From Laurie Frankel, the New York Times bestselling author of This Is How It Always Is, a Reese's Book Club x Hello Sunshine Book Pick, comes One Two Three, a timely, topical novel about love and family that will make you laugh and cry...and laugh again.
In a town where nothing ever changes, suddenly everything does...
Everyone knows everyone in the tiny town of Bourne, but the Mitchell triplets are especially beloved. Mirabel is the smartest person anyone knows, and no one doubts it just because she can’t speak. Monday is the town’s purveyor of books now that the library’s closed—tell her the book you think you want, and she’ll pull the one you actually do from the microwave or her sock drawer. Mab’s job is hardest of all: get good grades, get into college, get out of Bourne.
For a few weeks seventeen years ago, Bourne was national news when its water turned green. The girls have come of age watching their mother’s endless fight for justice. But just when it seems life might go on the same forever, the first moving truck anyone’s seen in years pulls up and unloads new residents and old secrets. Soon, the Mitchell sisters are taking on a system stacked against them and uncovering mysteries buried longer than they’ve been alive. Because it's hard to let go of the past when the past won't let go of you.
Three unforgettable narrators join together here to tell a spellbinding story with wit, wonder, and deep affection. As she did in This Is How It Always Is, Laurie Frankel has written a laugh-out-loud-on-one-page-grab-a-tissue-the-next novel, as only she can, about how expanding our notions of normal makes the world a better place for everyone and how when days are darkest, it’s our daughters who will save us all.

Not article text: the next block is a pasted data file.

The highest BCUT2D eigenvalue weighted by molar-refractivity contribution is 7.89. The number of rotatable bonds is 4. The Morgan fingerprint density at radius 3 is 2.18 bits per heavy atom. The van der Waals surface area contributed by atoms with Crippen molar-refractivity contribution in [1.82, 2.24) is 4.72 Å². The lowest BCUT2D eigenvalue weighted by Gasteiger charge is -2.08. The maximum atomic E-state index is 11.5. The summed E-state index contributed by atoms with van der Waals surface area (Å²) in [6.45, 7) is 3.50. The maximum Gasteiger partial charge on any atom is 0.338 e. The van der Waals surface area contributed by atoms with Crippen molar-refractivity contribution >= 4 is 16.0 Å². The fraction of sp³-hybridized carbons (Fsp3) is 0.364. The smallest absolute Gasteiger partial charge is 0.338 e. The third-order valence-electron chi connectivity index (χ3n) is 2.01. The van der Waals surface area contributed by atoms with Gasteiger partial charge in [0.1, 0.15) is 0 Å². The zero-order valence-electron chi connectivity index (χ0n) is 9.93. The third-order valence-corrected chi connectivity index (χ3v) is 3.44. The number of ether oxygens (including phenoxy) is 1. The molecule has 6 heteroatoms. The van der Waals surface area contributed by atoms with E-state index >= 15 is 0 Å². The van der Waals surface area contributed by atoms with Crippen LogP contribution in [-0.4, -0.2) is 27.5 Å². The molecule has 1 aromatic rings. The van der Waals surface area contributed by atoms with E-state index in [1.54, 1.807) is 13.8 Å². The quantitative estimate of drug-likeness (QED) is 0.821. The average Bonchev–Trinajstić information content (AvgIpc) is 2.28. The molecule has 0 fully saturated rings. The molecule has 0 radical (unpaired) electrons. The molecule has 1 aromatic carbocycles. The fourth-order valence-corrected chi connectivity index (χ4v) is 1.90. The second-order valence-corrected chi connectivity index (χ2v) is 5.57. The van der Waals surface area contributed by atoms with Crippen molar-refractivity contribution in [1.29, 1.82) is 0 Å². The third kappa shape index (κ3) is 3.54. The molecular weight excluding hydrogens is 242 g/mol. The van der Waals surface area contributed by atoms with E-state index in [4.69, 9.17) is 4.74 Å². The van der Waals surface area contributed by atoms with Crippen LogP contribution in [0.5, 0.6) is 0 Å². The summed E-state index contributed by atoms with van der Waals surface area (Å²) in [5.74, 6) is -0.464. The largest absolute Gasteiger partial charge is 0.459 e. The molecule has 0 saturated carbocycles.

In Frankel's tender-hearted latest (after This Is How It Always Is), old wounds are reopened in a small town ravaged by industrial pollution. Triplets Mab, Monday, and Mirabel Mitchell, 16, were born in the wake of a chemical spill in their hometown. Mab longs to do well on her SATs so she can get into college and move away; Monday is on the autism spectrum and hoards books; and wheelchair-using Mirabel suffers from birth defects, but lives a rich internal life. Their therapist mother, Nora, is still fighting as part of a class-action lawsuit against the chemical company responsible for the spill. One day, the three sisters are introduced to a new student at their high school, River Thornton, grandson of the chemical company owner. His disruptive presence, and news that the plant will soon reopen, create a schism in the town and among the three sisters, which Mab, Monday, and Mirabel resolve to rectify with a grand and desperate action. Frankel's sharp plotting with several surprising reversals and memorable characters reflect a deep imagination that adds texture and complexity to what would otherwise be a fairly familiar setup. Readers will be captivated by this story of adversity and resilience.